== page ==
(this is an English version of NRK må dessverre stoppe “Vår daglige Beatles” – for our international readers)
Yesterday we wrote that NRK is podcasting all 212 episodes of the radio series “Our daily Beatles” – with the original music – for free. Some thought this was too good to be true. And it was…
Our new agreement with rights holder TONO gives us rights to publish radio and TV shows we aired a long time ago. But the agreemnt NRK has with rights holders IFPI and FONO only allows us to publish shows that has been aired the last four weeks. And since “Our daily Beatles” was aired in 2007, we have to pull it from the podcast (see below for details about the agreements).
This is not how we would like things to be!
The Beatles – bilde fra The library of Congress
The Beatles podcast got massive international coverage:
Effectively, every track in the Beatles official catalogue will be released this month by NRK. But each song, from P.S. I Love You to I Am the Walrus, is preceded by three minutes of decidedly un-Liverpudlian commentary.
News.com: Beatles songs now available for free.
Whether this Norway deal represents a thaw in the Beatles’ stance toward digital downloads remains to be seen.
Ars Technica: Norwegian podcast puts entire Beatles catalog online—legally
Boingboing: Free, legal downloads of every Beatles song
Digg: Over 200 people have digged it so far. Best comments (in our opinion):
Thanks to TONO (same as RIAA in the states) for finally taking the first step into the 21. century.
I wish I spoke Norwegian, seems like the comments before each song would be interesting.
NRK has agreements with three major rights holder: TONO, FONO og IFPI.
TONO has the rights for Norwegian composers and writers – the people who write the lyrics and the music.
FONO represents the rights for Norwegian record companies.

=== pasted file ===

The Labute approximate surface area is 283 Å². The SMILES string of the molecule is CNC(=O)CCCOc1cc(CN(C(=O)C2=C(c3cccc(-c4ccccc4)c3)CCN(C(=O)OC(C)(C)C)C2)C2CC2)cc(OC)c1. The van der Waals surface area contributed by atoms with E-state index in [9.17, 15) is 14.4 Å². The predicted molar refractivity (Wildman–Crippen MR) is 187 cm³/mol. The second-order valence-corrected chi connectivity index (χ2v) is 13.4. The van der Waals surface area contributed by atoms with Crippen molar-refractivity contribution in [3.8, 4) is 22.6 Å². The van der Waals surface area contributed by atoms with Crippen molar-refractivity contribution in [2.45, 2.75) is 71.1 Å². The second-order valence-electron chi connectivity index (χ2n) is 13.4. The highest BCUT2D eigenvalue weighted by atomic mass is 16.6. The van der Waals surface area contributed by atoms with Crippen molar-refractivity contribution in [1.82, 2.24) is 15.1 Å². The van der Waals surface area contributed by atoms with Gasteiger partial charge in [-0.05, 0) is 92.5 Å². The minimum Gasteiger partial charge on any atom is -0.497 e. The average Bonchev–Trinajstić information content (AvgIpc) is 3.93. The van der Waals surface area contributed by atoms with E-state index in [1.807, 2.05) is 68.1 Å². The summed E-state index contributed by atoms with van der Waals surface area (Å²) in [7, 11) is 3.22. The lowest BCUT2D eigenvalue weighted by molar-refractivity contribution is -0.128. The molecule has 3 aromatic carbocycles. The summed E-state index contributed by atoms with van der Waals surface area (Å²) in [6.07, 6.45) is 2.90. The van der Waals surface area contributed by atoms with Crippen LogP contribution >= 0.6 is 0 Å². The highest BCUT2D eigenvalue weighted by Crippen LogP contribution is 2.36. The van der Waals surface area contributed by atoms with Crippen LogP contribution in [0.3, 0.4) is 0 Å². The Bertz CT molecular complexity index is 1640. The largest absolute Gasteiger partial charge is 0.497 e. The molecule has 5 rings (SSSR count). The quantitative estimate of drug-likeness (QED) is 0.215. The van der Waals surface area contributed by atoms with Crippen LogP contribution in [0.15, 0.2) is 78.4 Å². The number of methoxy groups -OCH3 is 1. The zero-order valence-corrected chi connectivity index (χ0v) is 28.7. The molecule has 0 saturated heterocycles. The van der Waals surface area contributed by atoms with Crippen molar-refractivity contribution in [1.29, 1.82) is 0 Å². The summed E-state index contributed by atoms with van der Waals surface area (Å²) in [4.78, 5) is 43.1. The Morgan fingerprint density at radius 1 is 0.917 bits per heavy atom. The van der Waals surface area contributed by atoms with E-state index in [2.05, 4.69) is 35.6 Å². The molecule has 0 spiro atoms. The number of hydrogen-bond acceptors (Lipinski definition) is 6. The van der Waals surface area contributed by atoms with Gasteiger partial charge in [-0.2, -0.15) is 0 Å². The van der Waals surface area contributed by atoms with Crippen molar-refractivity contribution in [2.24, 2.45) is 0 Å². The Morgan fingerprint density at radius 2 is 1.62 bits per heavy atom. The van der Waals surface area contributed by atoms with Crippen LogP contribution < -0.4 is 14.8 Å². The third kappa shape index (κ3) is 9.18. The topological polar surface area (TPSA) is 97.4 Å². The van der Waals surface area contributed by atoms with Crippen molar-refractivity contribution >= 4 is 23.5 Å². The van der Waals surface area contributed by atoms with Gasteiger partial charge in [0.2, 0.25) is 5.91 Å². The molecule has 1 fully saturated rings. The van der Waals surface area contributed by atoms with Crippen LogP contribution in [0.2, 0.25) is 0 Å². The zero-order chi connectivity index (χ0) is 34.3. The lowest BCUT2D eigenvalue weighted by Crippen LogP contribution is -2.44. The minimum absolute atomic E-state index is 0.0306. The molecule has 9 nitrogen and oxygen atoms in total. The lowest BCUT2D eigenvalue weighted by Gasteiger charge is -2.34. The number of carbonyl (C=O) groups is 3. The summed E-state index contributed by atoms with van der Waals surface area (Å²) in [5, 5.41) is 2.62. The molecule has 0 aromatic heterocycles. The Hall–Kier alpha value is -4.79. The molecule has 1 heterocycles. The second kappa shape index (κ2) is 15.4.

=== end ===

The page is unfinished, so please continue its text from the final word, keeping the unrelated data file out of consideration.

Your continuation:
IFPI represents the rights for international record companies.
NRK recently got a new agreement with TONO where we pay a considerable amount of money to be able to use music from TONO’s members on tv, radio and new media. This agreements gives us the right to podcast shows with music, as long as it isn’t more than 70% or 42 minutes per hour.
Broadcasting director Annika Biørnstad in NRK og CEO Cato Strøm in TONO signed a new rights agreement in November 2007 (photo: Glenn Slydal Johansen).
Both NRK and TONO er very happy with the new agreement. It gives NRK the possibility to create new services online with our huge archive. Composers and musicians earn a lot when we play their music on NRKs 3 tv-channels, 13 radiochannels and online.
The NRK-TONO agreement is unique, and we in NRK salutes TONO for their vision. People’s media habits have changed dramatically the latest years, with MP3-players, music without DRM, bittorrent, MySpace Music, Last.FM/Pandora and streaming of full albums online (like Britney Spears did with “Circus”).
So why stop the Beatles podcast
The Beatles comes under our agreement with IFPI, which says that we only can put up shows for download that were aired the latest four weeks, and where the music is less than 70% of the show’s length.
“Our daily Beatles” were aired in 2007 (not 2001 as we wrote yesterday), so we have to pull the podcast. If it was aired today, we could have podcasted the next four weeks within the agreement.
So why not send the show again on one of your channels?
This is a question people have asked several times already. We could have done it, but choose not to.
Negotiatons with IFPI
NRK are negotiationg with IFPI these days. Our former agreement actually ran out the 31. December 2008. We do hope to get an agreement that is just as good as the TONO agreement mentioned above. Both consumers, NRK, artists and record companies will win if we can make our archives available for the public. NRK has several hundred thousand video clips in our archive, and if we only can put up the latest four weeks for podcasting/download, the new services will only have 1% of our content. Which is – lame.
We need agreements – like the one we have got with TONO – where we can put our archives online with few limitations – for your listening and viewing pleasure!
What is NRK and NRKbeta?
NRK is the major tv and radio station in Norway. The BBC of Norway if you like. We are funded by lisence fee like the BBC. For more information – see our English about page. NRKbeta.no is NRKs Norwegian technology website with some occasional English articles. E-mail nrkbeta at gmail dot com if you want to talk – and these guys work at NRKbeta.